NAPLES, Italy, July 9 -- Offering condolences on the death of North Korean President Kim Il-sung, U.S. President Bill Clinton Saturday decided against putting U.S. forces on alert in the region and expressed confidence Pyongyang would still participate in critical talks with the United States. After issuing a plea earlier that the high-level negotiations continue, Clinton told reporters at the Group of Seven meeting that despite the startling news of the 82-year-old longtime leader's death, he was buoyed by preliminary 'good news' from Pyongyang. He cited North Korea's signaled intention to proceed with an unprecedented summit with South Korea and the request that American negotiators stand by in Geneva despite a halt to talks Saturday because of the death. 'We have to view these signs as hopeful,' Clinton said. 'We believe that they will stay with their policies, stay with their course -- that this reflects the feelings of the leadership of North Korea and not simply the feelings of Kim Il-sung.' 'The preliminary indications in what must be a very difficult time for them, a sad time, have been encouraging,' he added. 'So I'm hoping that we'll be able to continue to talk.' Moving in the early morning hours once notified of Kim's death, Clinton said he decided against raising the level of alert of the approximately 36,000 American troops in neighboring South Korea on the advice of the area's top commander, the secretary of Defense and the chairman of the Joint Chiefs of Staff. He said he made the decision based on their recommendation 'that there was no evident, alarming change in development and we should therefore proceed as we ordinarily would on any other day.'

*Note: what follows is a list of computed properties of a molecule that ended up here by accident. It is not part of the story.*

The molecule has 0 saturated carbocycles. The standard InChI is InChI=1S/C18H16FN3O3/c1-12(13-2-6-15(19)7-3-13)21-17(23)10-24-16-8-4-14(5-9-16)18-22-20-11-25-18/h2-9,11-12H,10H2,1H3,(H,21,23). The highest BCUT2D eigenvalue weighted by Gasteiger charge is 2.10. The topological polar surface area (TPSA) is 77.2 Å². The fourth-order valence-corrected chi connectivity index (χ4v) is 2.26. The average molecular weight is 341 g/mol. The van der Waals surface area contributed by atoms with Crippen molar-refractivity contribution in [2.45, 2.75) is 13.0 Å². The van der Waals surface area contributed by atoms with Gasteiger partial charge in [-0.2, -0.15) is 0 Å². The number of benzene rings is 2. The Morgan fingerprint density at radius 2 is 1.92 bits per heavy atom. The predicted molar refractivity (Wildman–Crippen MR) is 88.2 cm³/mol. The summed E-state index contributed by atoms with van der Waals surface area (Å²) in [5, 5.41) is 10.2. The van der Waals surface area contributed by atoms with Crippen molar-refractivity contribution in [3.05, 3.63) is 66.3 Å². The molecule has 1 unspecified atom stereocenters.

National security adviser Anthony Lake told reporters earlier Clinton had carefully considered the U.S. response to the death that came at a critical time in the delicate efforts to resolve the dispute over Pyongyang's nuclear production efforts. Both Clinton and Secretary of State Warren Christopher, however, admitted to having little information regarding the situation, including whether Kim's son, Kim Jong Il, would succeed him. Christopher said the surviving Kim seemed in charge of the funeral arrangements, however, which were closed to outsiders. Christopher also told reporters the U.S. first would attempt 'to reaffirm' North Korea's commitment to freeze its nuclear program while talks were underway and acknowledged the situation 'bears very careful watching in the next days and weeks.' The hopeful signs from North Korea came after Clinton issued a brief statement expressing U.S. condolences and urging that the third round of talks, just begun the day before in Geneva, continue. Shortly before he was to meet with G-7 summit leaders, he lauded the former president's role in getting the talks restarted and said, 'We hope the talks will resume as appropriate. We believe it is in the interest of both countries to continue.' Officials said the United States had conveyed a willingness to postpone for a few days and would remain in the Swiss capital until the North Korean delegation makes its intentions clear. 'They obviously need to consult with Pyongyang to get their instructions,' said Lake. Clinton's message of patience and understanding appeared to pay off, at least immediately, though the Americans were given no actual assurances the talks would resume at some point. Although largely in the dark on what was evolving in the traditionally secretive North Korean capital, officials also said there was no reason to believe Kim died from causes other than the heart attack reported. 'There is no evidence that this is not the case,' Lake said. By day's end officials had set aside much of the initial concern over the development that could derail the delicate 17-month diplomatic effort to persuade Pyongyang to comply fully with international nuclear inspection requirements. One top official, asked how the death might impact the nuclear stand- off on the Korean Peninsula, said, 'We will have to see what will happen in the talks.' The decision not to put U.S. military forces on a state of alert came after Secretary of Defense William Perry spoke with Joint Chiefs of Staff Chairman John Shalikashvili and the Commander of U.S. Forces in South Korea, Gen. Gary Luck. Perry then spoke with Lake, who conveyed the advice of the military aides to the president, who told reporters, 'I approved it.' Lake also said that though South Korea had put its troops on a state of alert, it was at a mild level he called 'a prudent step not taken in the belief that there is a military crisis at hand.' Clinton was not awakened with the news around 6:30 a.m. even though the White House's 24-hour 'situation room' in Washington called Naples with the news around 5 a.m. Aides contended that was because there was no pressing reason to wake him earlier. The U.S.-North Korean talks, reinitiated with the aid of former President Jimmy Carter, started Friday and focused on North Korea's defiance of a commitment to permit international inspection of its nuclear facilities as well as the broader issues of bilateral relations.